I also found out that they have been having an increasing problem with the majority of hunters and anglers. It was about the same kind of thing I run into all of the time - most impact the environment in irreversible ways - like trying to drive their 'rig' in as far as possible. God forbid they leave a light footprint and actually hike in without motorized assistance. We agreed that his father and my grandfather would be rolling in their graves (as both were hunters and anglers that respected the land) in regard to hunters and anglers of this day. I've seen coked-up hunting parties, drunk hunters driving around on ORVs at 3am shooting off their shotguns in the air, backpacking campsites trashed with angler garbage, signs/doors/fee boxes shot up by hunters and more. Respect the land or leave.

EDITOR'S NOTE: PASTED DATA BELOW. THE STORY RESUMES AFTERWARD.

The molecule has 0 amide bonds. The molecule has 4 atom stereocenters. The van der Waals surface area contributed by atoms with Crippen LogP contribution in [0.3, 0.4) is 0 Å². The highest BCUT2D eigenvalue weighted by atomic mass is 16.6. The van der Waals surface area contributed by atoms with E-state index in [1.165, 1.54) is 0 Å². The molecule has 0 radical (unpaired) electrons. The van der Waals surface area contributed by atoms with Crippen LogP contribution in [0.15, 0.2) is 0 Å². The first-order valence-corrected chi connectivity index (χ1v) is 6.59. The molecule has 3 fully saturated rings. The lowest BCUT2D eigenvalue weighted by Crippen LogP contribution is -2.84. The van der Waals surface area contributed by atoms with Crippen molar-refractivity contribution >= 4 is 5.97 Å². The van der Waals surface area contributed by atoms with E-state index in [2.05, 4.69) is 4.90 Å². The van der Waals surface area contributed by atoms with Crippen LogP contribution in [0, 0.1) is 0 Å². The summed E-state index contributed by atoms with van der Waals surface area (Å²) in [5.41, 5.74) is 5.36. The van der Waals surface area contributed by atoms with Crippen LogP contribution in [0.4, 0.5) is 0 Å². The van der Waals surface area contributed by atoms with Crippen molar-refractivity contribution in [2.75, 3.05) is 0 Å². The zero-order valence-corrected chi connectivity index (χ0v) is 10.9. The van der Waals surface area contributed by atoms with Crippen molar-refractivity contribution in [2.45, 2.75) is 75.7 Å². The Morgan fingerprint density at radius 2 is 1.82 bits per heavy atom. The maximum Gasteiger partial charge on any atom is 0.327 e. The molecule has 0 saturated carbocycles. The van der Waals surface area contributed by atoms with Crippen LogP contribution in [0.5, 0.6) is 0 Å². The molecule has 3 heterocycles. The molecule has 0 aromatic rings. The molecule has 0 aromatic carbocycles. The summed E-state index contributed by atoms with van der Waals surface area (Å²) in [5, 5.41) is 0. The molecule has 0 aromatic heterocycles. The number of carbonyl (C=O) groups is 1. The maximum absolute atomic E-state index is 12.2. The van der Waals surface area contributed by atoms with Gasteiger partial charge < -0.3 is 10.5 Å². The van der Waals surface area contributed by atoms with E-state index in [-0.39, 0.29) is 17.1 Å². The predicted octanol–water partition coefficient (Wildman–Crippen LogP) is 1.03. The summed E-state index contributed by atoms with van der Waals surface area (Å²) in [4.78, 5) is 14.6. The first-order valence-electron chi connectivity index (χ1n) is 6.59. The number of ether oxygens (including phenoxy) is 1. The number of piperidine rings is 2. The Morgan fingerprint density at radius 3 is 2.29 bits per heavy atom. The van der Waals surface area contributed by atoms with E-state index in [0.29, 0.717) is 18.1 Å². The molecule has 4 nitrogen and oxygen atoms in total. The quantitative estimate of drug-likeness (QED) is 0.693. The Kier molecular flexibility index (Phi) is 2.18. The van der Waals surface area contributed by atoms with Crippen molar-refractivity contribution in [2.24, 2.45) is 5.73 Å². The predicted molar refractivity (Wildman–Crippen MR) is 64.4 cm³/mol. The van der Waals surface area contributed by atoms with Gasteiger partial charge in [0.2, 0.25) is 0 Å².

Stand-up Shower

After dropping down to Buckhorn Creek and fording on a fallen tree to the meadow campsite I was greeted by views of a submerged meadow. Runoff was raging, and as such was covering the majority of the meadow in fast moving water. After much exploration another fallen tree was found upstream that provided passage across to the hot springs. Note: after making the crossing, I decided that it wasn't such a great idea to go after Bucky during runoff - too risky, one slip off the tree and the chances surviving the frigid, strong currents would be slim.

Buckhorn Creek

The pool was loaded up with algae, although I didn't recognize any horse fly larva that I've heard rumors about. The stand-up shower was better than I remembered... hotter too. Nothing like a hot geo-shower overlooking a sunken meadow and raging creek during a warm spring afternoon.
Rating B-

Movie About Hot Springs in the Oregon Cascades

"Old Joy" is a Seattle Film Fest movie about two good friends that are on a roadtrip to hot springs in the Oregon Cascades.

Read the Seattle P-I article for more information